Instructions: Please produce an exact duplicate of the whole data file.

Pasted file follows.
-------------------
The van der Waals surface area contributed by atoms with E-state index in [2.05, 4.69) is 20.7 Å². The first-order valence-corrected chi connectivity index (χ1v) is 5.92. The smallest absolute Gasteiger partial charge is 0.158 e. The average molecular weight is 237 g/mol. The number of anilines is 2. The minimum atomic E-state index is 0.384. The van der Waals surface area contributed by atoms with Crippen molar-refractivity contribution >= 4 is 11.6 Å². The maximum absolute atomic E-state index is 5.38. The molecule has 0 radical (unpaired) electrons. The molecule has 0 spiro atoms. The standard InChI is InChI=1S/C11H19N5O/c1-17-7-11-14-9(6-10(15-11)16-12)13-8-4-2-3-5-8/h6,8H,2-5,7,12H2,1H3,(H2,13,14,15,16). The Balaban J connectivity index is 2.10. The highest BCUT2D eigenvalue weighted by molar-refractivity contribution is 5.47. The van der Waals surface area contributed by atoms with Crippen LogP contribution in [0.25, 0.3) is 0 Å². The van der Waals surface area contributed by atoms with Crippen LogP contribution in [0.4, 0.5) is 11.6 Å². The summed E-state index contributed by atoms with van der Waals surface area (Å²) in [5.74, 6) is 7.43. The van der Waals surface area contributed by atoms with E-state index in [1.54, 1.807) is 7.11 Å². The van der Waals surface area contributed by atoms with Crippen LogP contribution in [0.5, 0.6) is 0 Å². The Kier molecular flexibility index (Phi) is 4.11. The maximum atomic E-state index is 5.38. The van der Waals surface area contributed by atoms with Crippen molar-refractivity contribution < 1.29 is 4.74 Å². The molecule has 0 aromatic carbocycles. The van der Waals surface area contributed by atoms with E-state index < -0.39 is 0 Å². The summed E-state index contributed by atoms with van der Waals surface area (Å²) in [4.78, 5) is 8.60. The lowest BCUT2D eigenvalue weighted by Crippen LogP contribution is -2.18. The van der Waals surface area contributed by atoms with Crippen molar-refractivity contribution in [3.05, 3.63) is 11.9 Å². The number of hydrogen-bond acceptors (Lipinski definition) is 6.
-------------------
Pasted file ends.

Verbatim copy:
The van der Waals surface area contributed by atoms with E-state index in [2.05, 4.69) is 20.7 Å². The first-order valence-corrected chi connectivity index (χ1v) is 5.92. The smallest absolute Gasteiger partial charge is 0.158 e. The average molecular weight is 237 g/mol. The number of anilines is 2. The minimum atomic E-state index is 0.384. The van der Waals surface area contributed by atoms with Crippen molar-refractivity contribution >= 4 is 11.6 Å². The maximum absolute atomic E-state index is 5.38. The molecule has 0 radical (unpaired) electrons. The molecule has 0 spiro atoms. The standard InChI is InChI=1S/C11H19N5O/c1-17-7-11-14-9(6-10(15-11)16-12)13-8-4-2-3-5-8/h6,8H,2-5,7,12H2,1H3,(H2,13,14,15,16). The Balaban J connectivity index is 2.10. The highest BCUT2D eigenvalue weighted by molar-refractivity contribution is 5.47. The van der Waals surface area contributed by atoms with Crippen LogP contribution in [0.25, 0.3) is 0 Å². The van der Waals surface area contributed by atoms with Crippen LogP contribution in [0.4, 0.5) is 11.6 Å². The summed E-state index contributed by atoms with van der Waals surface area (Å²) in [5.74, 6) is 7.43. The van der Waals surface area contributed by atoms with E-state index in [1.54, 1.807) is 7.11 Å². The van der Waals surface area contributed by atoms with Crippen LogP contribution in [0.5, 0.6) is 0 Å². The Kier molecular flexibility index (Phi) is 4.11. The maximum atomic E-state index is 5.38. The van der Waals surface area contributed by atoms with Crippen molar-refractivity contribution < 1.29 is 4.74 Å². The molecule has 0 aromatic carbocycles. The van der Waals surface area contributed by atoms with E-state index < -0.39 is 0 Å². The summed E-state index contributed by atoms with van der Waals surface area (Å²) in [4.78, 5) is 8.60. The lowest BCUT2D eigenvalue weighted by Crippen LogP contribution is -2.18. The van der Waals surface area contributed by atoms with Crippen molar-refractivity contribution in [3.05, 3.63) is 11.9 Å². The number of hydrogen-bond acceptors (Lipinski definition) is 6.